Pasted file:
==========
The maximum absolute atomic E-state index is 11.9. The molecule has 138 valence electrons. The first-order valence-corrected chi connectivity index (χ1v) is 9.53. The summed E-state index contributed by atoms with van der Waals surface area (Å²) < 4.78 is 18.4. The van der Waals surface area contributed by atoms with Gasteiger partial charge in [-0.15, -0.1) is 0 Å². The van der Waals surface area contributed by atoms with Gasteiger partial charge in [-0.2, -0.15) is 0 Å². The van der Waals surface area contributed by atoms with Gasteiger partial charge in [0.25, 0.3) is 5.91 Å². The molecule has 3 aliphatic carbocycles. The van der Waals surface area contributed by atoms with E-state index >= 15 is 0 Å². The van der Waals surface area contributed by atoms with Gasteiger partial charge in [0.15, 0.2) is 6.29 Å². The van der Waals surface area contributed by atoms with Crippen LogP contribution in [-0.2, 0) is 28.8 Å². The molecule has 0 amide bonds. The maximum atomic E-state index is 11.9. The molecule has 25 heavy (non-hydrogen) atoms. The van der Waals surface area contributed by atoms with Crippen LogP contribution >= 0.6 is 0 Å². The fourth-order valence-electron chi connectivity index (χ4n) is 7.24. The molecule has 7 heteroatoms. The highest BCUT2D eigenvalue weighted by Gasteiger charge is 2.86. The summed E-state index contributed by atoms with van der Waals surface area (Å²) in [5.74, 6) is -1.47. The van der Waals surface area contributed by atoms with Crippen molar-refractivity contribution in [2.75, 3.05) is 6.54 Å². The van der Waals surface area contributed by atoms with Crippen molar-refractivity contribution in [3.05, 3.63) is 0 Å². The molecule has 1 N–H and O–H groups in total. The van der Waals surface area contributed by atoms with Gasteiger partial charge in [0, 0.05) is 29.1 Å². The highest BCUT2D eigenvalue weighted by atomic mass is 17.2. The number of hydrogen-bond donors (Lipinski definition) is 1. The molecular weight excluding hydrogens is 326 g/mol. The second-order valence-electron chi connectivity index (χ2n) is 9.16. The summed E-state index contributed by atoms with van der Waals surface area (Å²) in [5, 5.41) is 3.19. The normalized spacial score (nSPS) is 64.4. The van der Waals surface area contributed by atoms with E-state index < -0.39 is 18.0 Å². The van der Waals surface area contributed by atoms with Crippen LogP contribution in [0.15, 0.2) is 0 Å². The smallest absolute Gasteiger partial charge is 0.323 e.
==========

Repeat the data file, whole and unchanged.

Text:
The maximum absolute atomic E-state index is 11.9. The molecule has 138 valence electrons. The first-order valence-corrected chi connectivity index (χ1v) is 9.53. The summed E-state index contributed by atoms with van der Waals surface area (Å²) < 4.78 is 18.4. The van der Waals surface area contributed by atoms with Gasteiger partial charge in [-0.15, -0.1) is 0 Å². The van der Waals surface area contributed by atoms with Gasteiger partial charge in [-0.2, -0.15) is 0 Å². The van der Waals surface area contributed by atoms with Gasteiger partial charge in [0.25, 0.3) is 5.91 Å². The molecule has 3 aliphatic carbocycles. The van der Waals surface area contributed by atoms with E-state index >= 15 is 0 Å². The van der Waals surface area contributed by atoms with Gasteiger partial charge in [0.15, 0.2) is 6.29 Å². The van der Waals surface area contributed by atoms with Crippen LogP contribution in [-0.2, 0) is 28.8 Å². The molecule has 0 amide bonds. The maximum atomic E-state index is 11.9. The molecule has 25 heavy (non-hydrogen) atoms. The van der Waals surface area contributed by atoms with Crippen LogP contribution >= 0.6 is 0 Å². The fourth-order valence-electron chi connectivity index (χ4n) is 7.24. The molecule has 7 heteroatoms. The highest BCUT2D eigenvalue weighted by Gasteiger charge is 2.86. The summed E-state index contributed by atoms with van der Waals surface area (Å²) in [5.74, 6) is -1.47. The van der Waals surface area contributed by atoms with Crippen molar-refractivity contribution in [2.75, 3.05) is 6.54 Å². The van der Waals surface area contributed by atoms with Crippen molar-refractivity contribution in [3.05, 3.63) is 0 Å². The molecule has 1 N–H and O–H groups in total. The van der Waals surface area contributed by atoms with Gasteiger partial charge in [0, 0.05) is 29.1 Å². The highest BCUT2D eigenvalue weighted by atomic mass is 17.2. The number of hydrogen-bond donors (Lipinski definition) is 1. The molecular weight excluding hydrogens is 326 g/mol. The second-order valence-electron chi connectivity index (χ2n) is 9.16. The summed E-state index contributed by atoms with van der Waals surface area (Å²) in [5, 5.41) is 3.19. The normalized spacial score (nSPS) is 64.4. The van der Waals surface area contributed by atoms with E-state index < -0.39 is 18.0 Å². The van der Waals surface area contributed by atoms with Crippen LogP contribution in [0.15, 0.2) is 0 Å². The smallest absolute Gasteiger partial charge is 0.323 e.